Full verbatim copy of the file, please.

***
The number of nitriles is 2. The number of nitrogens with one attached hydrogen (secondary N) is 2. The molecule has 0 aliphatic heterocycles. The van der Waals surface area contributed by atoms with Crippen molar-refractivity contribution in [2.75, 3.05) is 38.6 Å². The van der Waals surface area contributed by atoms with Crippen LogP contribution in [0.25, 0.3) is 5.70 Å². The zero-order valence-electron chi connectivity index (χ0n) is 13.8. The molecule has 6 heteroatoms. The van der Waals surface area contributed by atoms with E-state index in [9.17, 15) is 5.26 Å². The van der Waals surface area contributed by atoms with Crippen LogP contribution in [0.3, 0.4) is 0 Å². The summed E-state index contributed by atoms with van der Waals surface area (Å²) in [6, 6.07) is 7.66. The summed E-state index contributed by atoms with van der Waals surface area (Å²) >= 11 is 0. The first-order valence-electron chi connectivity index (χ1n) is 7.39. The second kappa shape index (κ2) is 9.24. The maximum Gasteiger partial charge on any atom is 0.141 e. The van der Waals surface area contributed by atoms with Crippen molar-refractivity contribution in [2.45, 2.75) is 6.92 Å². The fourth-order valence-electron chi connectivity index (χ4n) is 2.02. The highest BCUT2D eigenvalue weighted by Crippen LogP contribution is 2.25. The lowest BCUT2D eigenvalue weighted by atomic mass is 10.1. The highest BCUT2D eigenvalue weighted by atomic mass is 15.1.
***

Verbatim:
The number of nitriles is 2. The number of nitrogens with one attached hydrogen (secondary N) is 2. The molecule has 0 aliphatic heterocycles. The van der Waals surface area contributed by atoms with Crippen molar-refractivity contribution in [2.75, 3.05) is 38.6 Å². The van der Waals surface area contributed by atoms with Crippen LogP contribution in [0.25, 0.3) is 5.70 Å². The zero-order valence-electron chi connectivity index (χ0n) is 13.8. The molecule has 6 heteroatoms. The van der Waals surface area contributed by atoms with E-state index in [9.17, 15) is 5.26 Å². The van der Waals surface area contributed by atoms with Crippen LogP contribution in [0.3, 0.4) is 0 Å². The summed E-state index contributed by atoms with van der Waals surface area (Å²) in [6, 6.07) is 7.66. The summed E-state index contributed by atoms with van der Waals surface area (Å²) >= 11 is 0. The first-order valence-electron chi connectivity index (χ1n) is 7.39. The second kappa shape index (κ2) is 9.24. The maximum Gasteiger partial charge on any atom is 0.141 e. The van der Waals surface area contributed by atoms with Crippen molar-refractivity contribution in [2.45, 2.75) is 6.92 Å². The fourth-order valence-electron chi connectivity index (χ4n) is 2.02. The highest BCUT2D eigenvalue weighted by Crippen LogP contribution is 2.25. The lowest BCUT2D eigenvalue weighted by atomic mass is 10.1. The highest BCUT2D eigenvalue weighted by atomic mass is 15.1.